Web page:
Cromwell comes to 'Stand Still'
Cromwell Harvest Festival organizers decided to flip their parade a full 180 degrees Saturday, Sept. 8 — parade floats remained stationary and people paraded past them.
The first Cromwell Stand Still Parade was a runaway success.
"Most folks said this was the best way to have a parade because you had time to really see and walk around them," Jennie K. Hanson wrote in her weekly column, "Wright-Cromwell News." "Kids were able to come by with their bags for candy treats and there was no chance of anyone running out into traffic to pick up these treats."
Carlton County Attorney candidate Lauri Ketola agreed.
"I prefer this," said Ketola, who was standing near an enormous campaign banner with her husband, Marty Ketola. "This way people can stop and talk to me as long as they want if they have questions. I like actually meeting people this way."
Parade entries lined the side of Minnesota Highway 210, known as "Main Street" to locals, as it runs through the small western Carlton County town. Like most parades, there were grand marshals, fire trucks, a wagon or two and plenty of local organizations represented.
Some businesses — or in the case of Thom Finn, businesses-to-be — set up in lots on the opposite side of the sidewalk. Thom Finn partners Derek Nyberg and Brandon Eilers set up locally sourced food sales under a canopy, apple bobbing and other activities in the lawn next to the site of their future restaurant/mercantile/bar/bakery/farmers market and more.
The parade was only part of four days worth of events. The fun began Thursday, Sept. 6, with a scarecrow contest down Highway 210, followed by a well-attended steak fry and even more well-attended high school football game Friday, Sept. 7, when the eighth-ranked Cardinals nine-man football team beat Bigfork 62-8.
Saturday, Sept. 8, was the biggest day of the Cromwell Harvest Festival, with the new pavilion dedications and music by the high school band, the first Stand Still parade, a classic car show and kids' pedal tractor contest, along with cribbage, bean bag and basketball tournaments.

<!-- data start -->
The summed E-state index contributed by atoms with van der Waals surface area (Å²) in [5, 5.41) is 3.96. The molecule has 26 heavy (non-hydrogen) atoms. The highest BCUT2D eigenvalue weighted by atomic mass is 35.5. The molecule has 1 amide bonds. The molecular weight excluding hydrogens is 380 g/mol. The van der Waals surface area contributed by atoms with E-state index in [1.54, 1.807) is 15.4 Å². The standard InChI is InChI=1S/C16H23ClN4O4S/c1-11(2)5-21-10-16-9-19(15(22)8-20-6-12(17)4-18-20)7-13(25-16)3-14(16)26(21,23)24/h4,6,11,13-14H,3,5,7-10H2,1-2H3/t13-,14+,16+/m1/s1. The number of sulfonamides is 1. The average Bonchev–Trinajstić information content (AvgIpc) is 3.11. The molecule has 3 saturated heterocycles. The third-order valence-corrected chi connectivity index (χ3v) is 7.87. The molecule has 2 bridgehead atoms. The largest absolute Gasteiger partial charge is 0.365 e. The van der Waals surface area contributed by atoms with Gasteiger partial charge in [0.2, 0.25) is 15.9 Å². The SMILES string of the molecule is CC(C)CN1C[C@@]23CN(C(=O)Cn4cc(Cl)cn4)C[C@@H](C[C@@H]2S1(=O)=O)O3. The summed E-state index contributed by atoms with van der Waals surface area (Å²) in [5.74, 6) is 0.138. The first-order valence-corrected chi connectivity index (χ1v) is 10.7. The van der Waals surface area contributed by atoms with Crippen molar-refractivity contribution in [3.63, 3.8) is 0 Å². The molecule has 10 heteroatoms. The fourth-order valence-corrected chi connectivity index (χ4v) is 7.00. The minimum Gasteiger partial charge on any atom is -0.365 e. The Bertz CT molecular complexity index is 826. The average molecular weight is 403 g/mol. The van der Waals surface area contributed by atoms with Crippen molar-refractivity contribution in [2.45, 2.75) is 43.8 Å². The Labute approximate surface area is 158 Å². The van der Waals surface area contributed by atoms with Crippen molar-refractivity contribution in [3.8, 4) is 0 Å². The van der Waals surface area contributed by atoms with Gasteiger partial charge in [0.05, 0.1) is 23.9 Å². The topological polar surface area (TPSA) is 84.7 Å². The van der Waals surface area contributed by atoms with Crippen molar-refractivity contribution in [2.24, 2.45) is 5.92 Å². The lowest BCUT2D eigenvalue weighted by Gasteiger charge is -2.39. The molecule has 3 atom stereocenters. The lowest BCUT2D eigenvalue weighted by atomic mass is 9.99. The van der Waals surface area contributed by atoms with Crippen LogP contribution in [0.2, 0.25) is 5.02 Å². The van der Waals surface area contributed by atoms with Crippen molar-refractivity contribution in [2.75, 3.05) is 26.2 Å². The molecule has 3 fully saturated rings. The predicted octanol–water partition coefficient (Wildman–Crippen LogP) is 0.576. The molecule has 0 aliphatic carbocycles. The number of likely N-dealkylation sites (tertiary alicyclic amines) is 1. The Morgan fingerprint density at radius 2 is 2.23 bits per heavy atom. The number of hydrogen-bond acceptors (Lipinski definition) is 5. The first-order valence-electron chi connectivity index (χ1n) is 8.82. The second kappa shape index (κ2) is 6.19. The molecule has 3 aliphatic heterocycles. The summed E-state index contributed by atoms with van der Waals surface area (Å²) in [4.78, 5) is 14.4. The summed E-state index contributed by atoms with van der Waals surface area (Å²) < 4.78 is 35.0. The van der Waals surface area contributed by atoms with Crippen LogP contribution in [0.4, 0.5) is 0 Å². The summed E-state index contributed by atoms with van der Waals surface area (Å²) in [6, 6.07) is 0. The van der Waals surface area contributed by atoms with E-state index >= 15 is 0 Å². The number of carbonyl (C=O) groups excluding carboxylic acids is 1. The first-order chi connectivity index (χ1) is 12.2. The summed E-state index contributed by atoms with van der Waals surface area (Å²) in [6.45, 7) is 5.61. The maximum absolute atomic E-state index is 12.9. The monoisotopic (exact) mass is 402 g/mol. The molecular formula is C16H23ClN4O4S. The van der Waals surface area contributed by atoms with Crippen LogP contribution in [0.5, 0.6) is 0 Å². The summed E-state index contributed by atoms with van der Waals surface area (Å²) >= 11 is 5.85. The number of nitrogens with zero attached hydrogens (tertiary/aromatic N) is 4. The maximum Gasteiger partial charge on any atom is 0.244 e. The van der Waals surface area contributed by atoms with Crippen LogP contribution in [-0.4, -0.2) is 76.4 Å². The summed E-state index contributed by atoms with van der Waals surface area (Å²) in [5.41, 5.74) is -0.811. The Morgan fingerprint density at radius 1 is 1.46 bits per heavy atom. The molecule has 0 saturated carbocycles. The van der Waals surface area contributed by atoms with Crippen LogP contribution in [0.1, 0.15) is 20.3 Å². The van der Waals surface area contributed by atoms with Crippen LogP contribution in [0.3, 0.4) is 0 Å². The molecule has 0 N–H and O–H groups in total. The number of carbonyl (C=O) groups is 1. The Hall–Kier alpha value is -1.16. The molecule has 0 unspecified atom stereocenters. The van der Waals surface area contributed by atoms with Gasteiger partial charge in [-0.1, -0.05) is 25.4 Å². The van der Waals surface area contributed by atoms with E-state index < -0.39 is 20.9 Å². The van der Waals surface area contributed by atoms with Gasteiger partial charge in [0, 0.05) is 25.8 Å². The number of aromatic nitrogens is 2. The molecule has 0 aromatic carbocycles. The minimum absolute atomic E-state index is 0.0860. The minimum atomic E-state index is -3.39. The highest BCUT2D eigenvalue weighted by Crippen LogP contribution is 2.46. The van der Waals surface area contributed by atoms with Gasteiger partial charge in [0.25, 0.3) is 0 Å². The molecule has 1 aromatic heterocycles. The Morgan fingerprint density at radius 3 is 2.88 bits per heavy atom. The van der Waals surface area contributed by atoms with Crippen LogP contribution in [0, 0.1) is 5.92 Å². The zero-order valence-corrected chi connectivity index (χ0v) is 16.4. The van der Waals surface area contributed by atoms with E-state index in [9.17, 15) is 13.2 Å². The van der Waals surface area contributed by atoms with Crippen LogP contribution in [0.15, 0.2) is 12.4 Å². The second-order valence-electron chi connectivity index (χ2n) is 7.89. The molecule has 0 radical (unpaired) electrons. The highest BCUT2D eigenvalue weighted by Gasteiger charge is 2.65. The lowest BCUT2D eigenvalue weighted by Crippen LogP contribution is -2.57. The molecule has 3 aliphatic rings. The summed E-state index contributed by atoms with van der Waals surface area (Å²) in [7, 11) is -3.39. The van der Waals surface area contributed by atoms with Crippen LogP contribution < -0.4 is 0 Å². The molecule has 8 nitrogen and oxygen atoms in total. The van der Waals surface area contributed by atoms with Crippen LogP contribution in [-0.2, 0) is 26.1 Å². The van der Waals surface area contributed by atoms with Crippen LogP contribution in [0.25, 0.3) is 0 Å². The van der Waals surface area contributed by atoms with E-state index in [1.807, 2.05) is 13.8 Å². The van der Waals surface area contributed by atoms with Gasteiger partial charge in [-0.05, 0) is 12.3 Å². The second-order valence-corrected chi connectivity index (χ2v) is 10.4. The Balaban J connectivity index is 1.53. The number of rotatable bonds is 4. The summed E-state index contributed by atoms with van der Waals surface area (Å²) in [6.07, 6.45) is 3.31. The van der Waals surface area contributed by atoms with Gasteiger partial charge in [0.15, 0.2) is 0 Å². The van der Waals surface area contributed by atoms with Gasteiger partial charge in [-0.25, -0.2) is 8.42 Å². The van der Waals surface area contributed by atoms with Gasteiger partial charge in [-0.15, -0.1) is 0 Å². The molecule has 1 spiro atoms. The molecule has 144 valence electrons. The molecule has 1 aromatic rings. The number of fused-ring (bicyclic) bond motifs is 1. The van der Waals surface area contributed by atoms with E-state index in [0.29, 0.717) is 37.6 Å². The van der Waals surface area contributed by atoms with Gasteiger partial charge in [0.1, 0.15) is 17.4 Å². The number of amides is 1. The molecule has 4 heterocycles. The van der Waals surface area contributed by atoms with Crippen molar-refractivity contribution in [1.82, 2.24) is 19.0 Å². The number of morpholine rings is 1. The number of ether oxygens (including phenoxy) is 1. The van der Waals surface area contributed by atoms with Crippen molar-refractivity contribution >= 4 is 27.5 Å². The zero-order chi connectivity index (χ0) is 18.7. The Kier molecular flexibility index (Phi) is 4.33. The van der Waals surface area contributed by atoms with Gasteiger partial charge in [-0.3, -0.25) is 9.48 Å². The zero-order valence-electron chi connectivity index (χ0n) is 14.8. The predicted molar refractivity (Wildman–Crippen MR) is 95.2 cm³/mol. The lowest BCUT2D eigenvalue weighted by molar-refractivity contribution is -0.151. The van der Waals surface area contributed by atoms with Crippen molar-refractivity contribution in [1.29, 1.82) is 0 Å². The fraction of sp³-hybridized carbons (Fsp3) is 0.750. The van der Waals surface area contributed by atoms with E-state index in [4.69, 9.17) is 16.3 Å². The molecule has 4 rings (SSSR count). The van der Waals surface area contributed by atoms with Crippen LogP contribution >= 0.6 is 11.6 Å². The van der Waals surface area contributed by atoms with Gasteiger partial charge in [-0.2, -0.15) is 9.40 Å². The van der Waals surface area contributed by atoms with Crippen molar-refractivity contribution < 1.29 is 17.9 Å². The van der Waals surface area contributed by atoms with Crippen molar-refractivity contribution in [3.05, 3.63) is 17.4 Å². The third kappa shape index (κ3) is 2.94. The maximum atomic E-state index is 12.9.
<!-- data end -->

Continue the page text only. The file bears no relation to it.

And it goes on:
But that's not all. Not long after the parade finished, the Riverside Drifters Saddle Club hosted eight fun and silly races in the riding arena near the city park, including the Lemon Pucker race. In that race, the rider and horse races to a lemon hanging from a string, take it off the string with no hands and races to the finish line with the lemon in their mouth.
The festivities wrapped up Sunday, Sept. 9, with church in the new pavilion and more "horsing around" at the riding arena.
Hanson, 73, said some version of a fall festival has been around as long as she can remember, bringing the tightly-knit community together.
"It was the Cromwell Fair at the school, then they called it 'Butter, Wood, Peat' because that's what we were famous for," she said. "Recently, we even moved it to the spring for a couple years and changed the name, but now we've returned to the fall festival roots."
Although the Cromwell Area Community Club was forced to adapt the format of the parade due to a Minnesota Department of Transportation edict that said the city could no longer stop traffic on Highway 210 for parades, Hanson said the town will have the opportunity to change back to a more traditional parade once the state completes work on the new roundabout at the main intersection, Minnesota highways 210 and 73, and an alley that parallels Highway 210 in 2020.
Then again, maybe they'll decide to stick with the new format since the reviews were so good.
Cromwell Area Community Club President Deb Switzer emceed the parade Saturday, and gave a shout-out to all the community volunteers who helped build the new pavilion and bring back the Harvest Festival.
"It takes a village," Switzer said.